• Threats to Ghana’s Environment Mining Activities destroying land in Ghana By Vicky Sampah, MBA, MSRE, ABR, GRI, e-PRO Ghana Real Estate Professionals Association - GREPA 17
  • Threats to Ghana’s Environment Lumber Industries destroying land in Ghana By Vicky Sampah, MBA, MSRE, ABR, GRI, e-PRO Ghana Real Estate Professionals Association - GREPA 18
  • Threats to Ghana’s Environment Poor Water and Solid waste management By Vicky Sampah, MBA, MSRE, ABR, GRI, e-PRO Ghana Real Estate Professionals Association - GREPA 19
  • Threats to Ghana’s Environment Oil leak The cyanide spillage caused by Goldfields Ghana Limited (GGL) in 2001 By Vicky Sampah, MBA, MSRE, ABR, GRI, e-PRO Ghana Real Estate Professionals Association - GREPA 20
  • Efforts to control Many institutions for regulating the environment were established after 1990 including, Environmental Protection Agency, Water Resources Commission, Forestry Commission and Energy Commission. Nongovernmental organization activity has also increased, with the implementation of many programmes. By Vicky Sampah, MBA, MSRE, ABR, GRI, e-PRO Ghana Real Estate Professionals Association - GREPA 21
  • COMPLIANCE AND ENFORCEMENT Ghana has a long history of attempting to safeguard the environment from being abused by enacting and including environmental protection in appropriate legislation The best result from all of these attempts is the establishment of an organisation solely responsible for the environment – the Environmental Protection Agency (EPA) deriving its administrative procedures through a legislative instrument LI 1652, an Act of Parliament of Ghana By Vicky Sampah, MBA, MSRE, ABR, GRI, e-PRO Ghana Real Estate Professionals Association - GREPA 22
  • COMPLIANCE AND ENFORCEMENT • Guidelines for new developments • Compliance through partnerships with State agencies. For instance The Energy Commission is the state institution responsible for ensuring that investment in the energy sector is properly controlled. The Commission is therefore responsible for licensing all investors in the energy sector and for regulation • Thus investment in the energy sector means compliance with LI 1652 and its parent Act. of their activities thereafter. By Vicky Sampah, MBA, MSRE, ABR, GRI, e-PRO Ghana Real Estate Professionals Association - GREPA 23
  • CONCLUSION Just as any other country, the future of Ghana’s environment is thus not gloomy • Government will have to make the environment one of the national priority areas • Constantly reviewing existing environmental laws and enacting new legislation to reflect current and global trends • Training and technical support from the international communities for regulating the environment. To ensure adequate allocation of resources for capacity building and utilisation in environmental management. By Vicky Sampah, MBA, MSRE, ABR, GRI, e-PRO Ghana Real Estate Professionals Association - GREPA 24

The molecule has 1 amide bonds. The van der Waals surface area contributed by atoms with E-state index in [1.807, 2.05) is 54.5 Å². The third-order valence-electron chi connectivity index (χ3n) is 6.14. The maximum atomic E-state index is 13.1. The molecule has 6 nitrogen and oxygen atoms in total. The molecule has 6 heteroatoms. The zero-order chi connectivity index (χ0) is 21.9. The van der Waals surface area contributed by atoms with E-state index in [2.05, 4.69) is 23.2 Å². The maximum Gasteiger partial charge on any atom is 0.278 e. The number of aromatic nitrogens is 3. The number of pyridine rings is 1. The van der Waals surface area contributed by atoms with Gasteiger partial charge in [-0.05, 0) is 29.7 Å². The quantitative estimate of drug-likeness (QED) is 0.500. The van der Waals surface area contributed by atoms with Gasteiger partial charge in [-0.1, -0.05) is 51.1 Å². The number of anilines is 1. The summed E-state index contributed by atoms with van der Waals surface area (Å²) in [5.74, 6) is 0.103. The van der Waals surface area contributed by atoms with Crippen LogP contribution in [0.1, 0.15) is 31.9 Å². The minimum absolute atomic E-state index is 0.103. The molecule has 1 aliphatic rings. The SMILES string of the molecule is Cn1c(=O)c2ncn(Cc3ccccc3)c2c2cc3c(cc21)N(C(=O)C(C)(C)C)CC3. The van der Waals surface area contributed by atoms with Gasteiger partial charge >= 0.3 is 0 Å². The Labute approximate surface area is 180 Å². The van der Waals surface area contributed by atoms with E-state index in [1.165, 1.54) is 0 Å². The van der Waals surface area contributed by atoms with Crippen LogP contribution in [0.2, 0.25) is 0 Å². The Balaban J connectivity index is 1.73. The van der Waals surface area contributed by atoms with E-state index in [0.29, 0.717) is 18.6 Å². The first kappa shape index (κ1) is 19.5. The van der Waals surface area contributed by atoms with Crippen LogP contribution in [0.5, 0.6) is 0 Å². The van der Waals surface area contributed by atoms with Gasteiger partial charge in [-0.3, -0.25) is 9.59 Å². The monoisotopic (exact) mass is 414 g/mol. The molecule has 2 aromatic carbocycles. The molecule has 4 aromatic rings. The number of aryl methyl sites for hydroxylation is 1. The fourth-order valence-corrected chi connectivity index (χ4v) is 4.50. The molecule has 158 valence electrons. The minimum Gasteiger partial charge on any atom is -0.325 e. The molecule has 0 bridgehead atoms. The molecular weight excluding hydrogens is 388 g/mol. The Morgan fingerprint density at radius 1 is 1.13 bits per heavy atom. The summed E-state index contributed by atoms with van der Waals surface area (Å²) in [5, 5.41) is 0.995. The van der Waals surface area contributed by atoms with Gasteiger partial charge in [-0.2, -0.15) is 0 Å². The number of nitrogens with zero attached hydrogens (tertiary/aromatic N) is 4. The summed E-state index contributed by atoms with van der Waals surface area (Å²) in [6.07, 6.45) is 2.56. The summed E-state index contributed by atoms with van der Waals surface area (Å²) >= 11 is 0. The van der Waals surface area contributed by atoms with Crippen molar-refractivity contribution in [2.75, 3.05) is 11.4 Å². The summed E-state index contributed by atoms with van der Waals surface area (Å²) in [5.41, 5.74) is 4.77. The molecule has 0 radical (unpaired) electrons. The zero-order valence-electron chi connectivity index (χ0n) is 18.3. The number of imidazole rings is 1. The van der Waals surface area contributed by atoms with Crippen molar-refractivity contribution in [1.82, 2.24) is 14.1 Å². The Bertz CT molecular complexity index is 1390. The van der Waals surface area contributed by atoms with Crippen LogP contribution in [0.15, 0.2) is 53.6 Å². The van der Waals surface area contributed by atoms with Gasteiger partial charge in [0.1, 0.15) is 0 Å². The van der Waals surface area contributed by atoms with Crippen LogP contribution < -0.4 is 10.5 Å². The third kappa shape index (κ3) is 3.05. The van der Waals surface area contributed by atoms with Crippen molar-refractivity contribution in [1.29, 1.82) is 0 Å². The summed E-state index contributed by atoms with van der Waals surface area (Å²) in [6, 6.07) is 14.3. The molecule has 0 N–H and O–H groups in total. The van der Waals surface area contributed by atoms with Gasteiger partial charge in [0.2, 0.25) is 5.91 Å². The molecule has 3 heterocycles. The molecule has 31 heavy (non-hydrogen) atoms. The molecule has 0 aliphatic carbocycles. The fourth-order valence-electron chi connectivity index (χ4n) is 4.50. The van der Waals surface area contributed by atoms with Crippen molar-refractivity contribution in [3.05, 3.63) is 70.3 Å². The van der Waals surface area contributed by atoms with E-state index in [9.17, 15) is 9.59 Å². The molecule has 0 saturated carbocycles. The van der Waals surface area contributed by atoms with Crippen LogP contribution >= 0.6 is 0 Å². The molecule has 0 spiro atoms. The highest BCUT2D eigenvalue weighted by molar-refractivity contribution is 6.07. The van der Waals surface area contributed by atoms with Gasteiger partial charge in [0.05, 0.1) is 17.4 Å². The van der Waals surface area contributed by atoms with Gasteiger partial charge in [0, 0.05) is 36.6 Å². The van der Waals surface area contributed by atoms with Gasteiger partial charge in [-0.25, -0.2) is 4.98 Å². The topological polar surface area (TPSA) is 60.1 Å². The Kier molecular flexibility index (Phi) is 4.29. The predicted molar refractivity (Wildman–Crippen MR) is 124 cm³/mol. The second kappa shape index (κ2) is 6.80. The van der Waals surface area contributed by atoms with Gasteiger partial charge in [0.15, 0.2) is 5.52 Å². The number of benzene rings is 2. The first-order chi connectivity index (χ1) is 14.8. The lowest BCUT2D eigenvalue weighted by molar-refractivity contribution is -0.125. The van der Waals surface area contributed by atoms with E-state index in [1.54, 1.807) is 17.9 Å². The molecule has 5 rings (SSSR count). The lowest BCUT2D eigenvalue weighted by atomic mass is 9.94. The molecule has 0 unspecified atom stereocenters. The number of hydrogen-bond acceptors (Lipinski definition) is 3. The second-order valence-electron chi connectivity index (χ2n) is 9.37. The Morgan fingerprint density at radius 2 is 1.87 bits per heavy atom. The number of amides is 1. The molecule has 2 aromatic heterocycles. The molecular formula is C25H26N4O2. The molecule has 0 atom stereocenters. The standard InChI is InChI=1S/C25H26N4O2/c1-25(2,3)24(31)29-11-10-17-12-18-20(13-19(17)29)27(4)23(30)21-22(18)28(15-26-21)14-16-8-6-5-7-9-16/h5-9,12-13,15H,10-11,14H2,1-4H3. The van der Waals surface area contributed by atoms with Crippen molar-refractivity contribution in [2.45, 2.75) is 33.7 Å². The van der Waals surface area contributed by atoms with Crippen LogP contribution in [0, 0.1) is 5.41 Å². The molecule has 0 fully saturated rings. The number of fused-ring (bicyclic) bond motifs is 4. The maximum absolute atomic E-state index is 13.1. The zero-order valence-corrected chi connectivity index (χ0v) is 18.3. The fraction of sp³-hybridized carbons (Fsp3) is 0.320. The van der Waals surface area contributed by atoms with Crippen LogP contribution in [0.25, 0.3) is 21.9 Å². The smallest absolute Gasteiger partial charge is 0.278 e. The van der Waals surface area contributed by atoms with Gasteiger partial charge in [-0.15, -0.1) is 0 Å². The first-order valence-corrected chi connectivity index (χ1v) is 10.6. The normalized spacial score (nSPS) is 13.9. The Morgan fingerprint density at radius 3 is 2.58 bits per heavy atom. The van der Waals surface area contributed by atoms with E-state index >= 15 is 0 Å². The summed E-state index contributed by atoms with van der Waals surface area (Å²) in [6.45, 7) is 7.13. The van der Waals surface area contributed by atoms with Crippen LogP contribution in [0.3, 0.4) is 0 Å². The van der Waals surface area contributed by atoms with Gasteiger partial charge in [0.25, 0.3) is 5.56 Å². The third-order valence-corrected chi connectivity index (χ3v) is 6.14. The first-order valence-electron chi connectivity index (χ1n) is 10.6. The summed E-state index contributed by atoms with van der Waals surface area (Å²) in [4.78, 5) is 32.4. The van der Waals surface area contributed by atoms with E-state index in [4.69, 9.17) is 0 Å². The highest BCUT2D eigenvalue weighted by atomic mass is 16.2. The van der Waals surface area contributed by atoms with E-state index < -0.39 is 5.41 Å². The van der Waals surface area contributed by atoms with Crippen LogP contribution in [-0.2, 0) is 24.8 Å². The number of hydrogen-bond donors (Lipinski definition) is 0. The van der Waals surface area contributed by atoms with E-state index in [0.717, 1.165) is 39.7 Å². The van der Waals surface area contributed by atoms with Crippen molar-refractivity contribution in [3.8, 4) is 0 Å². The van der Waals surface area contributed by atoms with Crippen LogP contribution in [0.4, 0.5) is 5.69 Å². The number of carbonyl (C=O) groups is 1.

• GREPA on Environment One important Area that has been overlooked in Ghana when it comes to environmental concerns is within the Housing industries. Ghana has problems with water ingress and this is causing damage to properties and poses a health threat to Residents. Properties with water ingress result in mold which is very dangerous. As this area has not been addressed, the Ghana Real Estate Professionals Association GREPA will take the opportunity to address the issue By Vicky Sampah, MBA, MSRE, ABR, GRI, e-PRO Ghana Real Estate Professionals Association - GREPA 25
  • GREPA on Environment Through the following steps • Research into the Problem • Mold, Radon Asbestos Awareness programs • Mold mitigation and irradiation programs • Technical advice to builders to prevent water ingress from foundation • Public awareness • Advice for policy makers to include testing on all properties. By Vicky Sampah, MBA, MSRE, ABR, GRI, e-PRO Ghana Real Estate Professionals Association - GREPA 26
  • International Support PLEASE SUPPORT GREPA ACHIEVE THIS GOAL By Vicky Sampah, MBA, MSRE, ABR, GRI, e-PRO Ghana Real Estate Professionals Association - GREPA 27
  • Contacts Ghana Real Estate Professionals Association – GREPA The ABRI Foundation US: +1630.923.3223  Fax: +1866.886.8432 GHANA: +233.26.957.4186   Fax: +233.302‐52‐1805 Email: info@abriproperties.com  info@repagh.org By Vicky Sampah, MBA, MSRE, ABR, GRI, e-PRO Ghana Real Estate Professionals Association - GREPA 28